With Marvel’s popular and successful foray into films with the Marvel Cinematic Universe, I’ve finally decided to get back into comics. I grew up a big fan of X-Men and other superheroes but haven’t really kept up since the 90s. Thus begins my grand catching-up of the last ten years of Marvel comics, events and stories.
Thanks in large part to trade paperbacks and the digital convenience of Marvel Unlimited I can make relatively quick progress, and I’ll write down my Final Thoughts for each collection here on my blog. Like my gaming Final Thoughts, this will be full of spoilers. You’ve been warned!
Artists: John Romita Jr.
Issues: Avengers (2010) #1-12, 12.1
Siege finally brought an end to Norman Osborn’s Dark Reign over the Marvelverse. Between the Civil War, the Secret Invasion and the Dark Reign, Marvel wanted to return to a simpler time of heroes versus villains, and so The Heroic Age was born.
The Heroic Age brought a reunion of many of our original Avengers like Thor, Captain America, and Iron Man, a team that hadn’t been together in over five years. Annoyingly, Wolverine also joined the team, despite also joining the concurrent New Avengers series and still being a member of the Uncanny X-Men and the new Uncanny X-Force. Spider-Man is also on both Avengers teams, what the crap.
The newly restarted Avengers series also gave us the old-school stylings of John Romita Jr, which I will readily admit to not liking. The heavy lines and flat faces just look odd, and the action never feels particularly dynamic.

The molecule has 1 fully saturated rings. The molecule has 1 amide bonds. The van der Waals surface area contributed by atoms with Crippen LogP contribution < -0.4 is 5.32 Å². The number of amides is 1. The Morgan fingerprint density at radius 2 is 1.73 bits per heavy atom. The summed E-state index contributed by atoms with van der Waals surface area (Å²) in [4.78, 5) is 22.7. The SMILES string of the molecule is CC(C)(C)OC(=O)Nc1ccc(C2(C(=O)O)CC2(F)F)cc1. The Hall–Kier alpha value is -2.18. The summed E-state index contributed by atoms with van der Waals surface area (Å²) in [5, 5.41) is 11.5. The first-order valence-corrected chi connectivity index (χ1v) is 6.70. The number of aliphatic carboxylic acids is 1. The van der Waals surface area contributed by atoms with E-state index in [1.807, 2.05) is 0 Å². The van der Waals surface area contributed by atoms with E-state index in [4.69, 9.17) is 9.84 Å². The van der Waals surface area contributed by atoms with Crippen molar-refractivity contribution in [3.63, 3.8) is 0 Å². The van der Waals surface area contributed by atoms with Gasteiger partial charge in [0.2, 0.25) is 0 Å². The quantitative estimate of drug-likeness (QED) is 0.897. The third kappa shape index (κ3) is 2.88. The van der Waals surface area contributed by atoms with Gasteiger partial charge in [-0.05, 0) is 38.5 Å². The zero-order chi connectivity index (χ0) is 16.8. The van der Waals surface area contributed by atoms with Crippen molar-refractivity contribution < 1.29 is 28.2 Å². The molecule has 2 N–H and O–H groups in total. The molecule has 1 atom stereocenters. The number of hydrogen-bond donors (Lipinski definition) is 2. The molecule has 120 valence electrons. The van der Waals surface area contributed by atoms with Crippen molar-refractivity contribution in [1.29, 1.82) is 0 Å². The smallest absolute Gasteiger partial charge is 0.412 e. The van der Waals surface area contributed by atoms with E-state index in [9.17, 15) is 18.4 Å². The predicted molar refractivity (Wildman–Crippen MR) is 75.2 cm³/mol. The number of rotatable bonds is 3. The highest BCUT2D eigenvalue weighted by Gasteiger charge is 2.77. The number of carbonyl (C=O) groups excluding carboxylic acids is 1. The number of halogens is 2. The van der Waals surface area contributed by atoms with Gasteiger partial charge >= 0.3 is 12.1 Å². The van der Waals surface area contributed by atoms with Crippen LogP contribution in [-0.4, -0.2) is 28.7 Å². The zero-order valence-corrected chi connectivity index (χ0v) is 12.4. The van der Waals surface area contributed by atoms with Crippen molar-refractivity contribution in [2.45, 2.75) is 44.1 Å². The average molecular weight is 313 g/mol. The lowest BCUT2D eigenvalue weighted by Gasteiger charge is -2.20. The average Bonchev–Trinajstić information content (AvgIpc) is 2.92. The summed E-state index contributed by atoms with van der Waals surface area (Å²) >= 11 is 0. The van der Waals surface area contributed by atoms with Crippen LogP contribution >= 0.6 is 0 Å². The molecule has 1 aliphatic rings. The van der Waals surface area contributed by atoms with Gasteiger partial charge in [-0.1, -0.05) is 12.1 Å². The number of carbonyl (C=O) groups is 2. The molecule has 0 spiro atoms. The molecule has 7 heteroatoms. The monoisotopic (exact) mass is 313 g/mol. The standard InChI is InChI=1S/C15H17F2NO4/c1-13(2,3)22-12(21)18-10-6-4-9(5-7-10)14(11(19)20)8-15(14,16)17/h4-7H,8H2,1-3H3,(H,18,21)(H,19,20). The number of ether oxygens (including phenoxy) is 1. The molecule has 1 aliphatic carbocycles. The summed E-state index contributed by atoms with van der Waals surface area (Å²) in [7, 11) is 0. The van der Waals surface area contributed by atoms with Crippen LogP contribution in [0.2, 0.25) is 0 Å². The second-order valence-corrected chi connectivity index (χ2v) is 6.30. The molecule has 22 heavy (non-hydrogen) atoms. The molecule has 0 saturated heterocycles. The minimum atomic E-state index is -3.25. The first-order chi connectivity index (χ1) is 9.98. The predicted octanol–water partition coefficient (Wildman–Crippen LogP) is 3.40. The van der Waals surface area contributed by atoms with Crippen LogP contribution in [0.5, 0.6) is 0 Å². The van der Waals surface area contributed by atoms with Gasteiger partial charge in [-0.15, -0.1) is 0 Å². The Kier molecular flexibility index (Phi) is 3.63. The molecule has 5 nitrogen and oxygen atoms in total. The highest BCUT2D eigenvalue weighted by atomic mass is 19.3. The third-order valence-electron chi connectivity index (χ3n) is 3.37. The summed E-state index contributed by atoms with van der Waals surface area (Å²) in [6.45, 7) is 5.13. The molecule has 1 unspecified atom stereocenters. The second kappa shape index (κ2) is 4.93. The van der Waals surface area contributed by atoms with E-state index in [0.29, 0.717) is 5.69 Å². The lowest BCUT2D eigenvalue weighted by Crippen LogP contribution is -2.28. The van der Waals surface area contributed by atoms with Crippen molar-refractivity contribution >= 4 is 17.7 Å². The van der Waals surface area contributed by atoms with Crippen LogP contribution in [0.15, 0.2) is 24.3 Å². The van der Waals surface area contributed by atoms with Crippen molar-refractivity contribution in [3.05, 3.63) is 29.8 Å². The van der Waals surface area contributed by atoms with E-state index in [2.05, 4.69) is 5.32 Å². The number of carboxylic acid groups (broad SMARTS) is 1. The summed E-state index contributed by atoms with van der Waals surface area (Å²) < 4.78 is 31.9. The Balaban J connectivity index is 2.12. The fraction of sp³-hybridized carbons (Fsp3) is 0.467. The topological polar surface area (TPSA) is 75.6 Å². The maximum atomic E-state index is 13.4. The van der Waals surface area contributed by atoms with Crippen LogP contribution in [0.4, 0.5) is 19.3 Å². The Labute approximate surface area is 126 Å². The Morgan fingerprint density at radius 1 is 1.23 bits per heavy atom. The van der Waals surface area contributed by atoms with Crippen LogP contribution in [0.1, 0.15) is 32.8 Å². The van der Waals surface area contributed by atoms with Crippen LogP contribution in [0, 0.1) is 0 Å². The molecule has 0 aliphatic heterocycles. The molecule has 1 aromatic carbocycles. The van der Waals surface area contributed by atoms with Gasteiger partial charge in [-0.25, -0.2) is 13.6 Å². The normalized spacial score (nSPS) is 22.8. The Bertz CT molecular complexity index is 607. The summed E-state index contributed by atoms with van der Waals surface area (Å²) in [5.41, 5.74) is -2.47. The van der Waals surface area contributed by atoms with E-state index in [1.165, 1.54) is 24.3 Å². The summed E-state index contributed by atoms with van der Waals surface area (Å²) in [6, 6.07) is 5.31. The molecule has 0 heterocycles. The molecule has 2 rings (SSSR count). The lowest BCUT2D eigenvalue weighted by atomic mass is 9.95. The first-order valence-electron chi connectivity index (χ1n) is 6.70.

The first volume thrusts our initial team of Thor, Iron Man, Bucky-as-Cap, Spider-Woman, Hawkeye, Spider-Man, and Wolverine into a time-distorting, dimensional-ripping, world-ending plot thanks to Kang the Conqueror and a future war with Ultron. There’s a funny moment where Kang appears and does the whole end of Back to the Future, “It’s your kids, something’s gotta be done about your kids” bit.
The plot goes in some confusing places, as most time-travel stuff does. The team recruits Noh-Varr, AKA Marvel Boy. I loved Bendis’ portrayal of the hot young stud that’s completely unfamiliar with Earth sayings and mannerisms, even though I’m pretty sure the Kree warrior has been around for years. Noh-Varr builds a time-machine and half the team goes into the future to investigate while the other half tries to deal with the insanity of time-ripping dimensions across New York City.
Normally this would be a fantastic backdrop for some grand scenes of destruction. But I don’t like Romita’s art style, so all that action fell flat for me. At one point the team fights Apocalypse and a crazy mutated version of his horsemen, and again the art just doesn’t do it justice, and Bendis writes Apocalypse all wrong (which is weird as he’s always great with Dr. Doom).
The future team meets up with old man Iron Man, old Hulk, and their kids (not THEIR kids, second generation Avenger kids in general). It delves into Kang’s history and backstory as a “time terrorist.” Finally they figure out this was all started because Kang kept pulling in heroes and villains from various timelines to try and defeat Ultron during his eventual rise to power in the future. Since Kang has power over time he can simply keep trying the same fight, and essentially destroys time itself. What a jerk.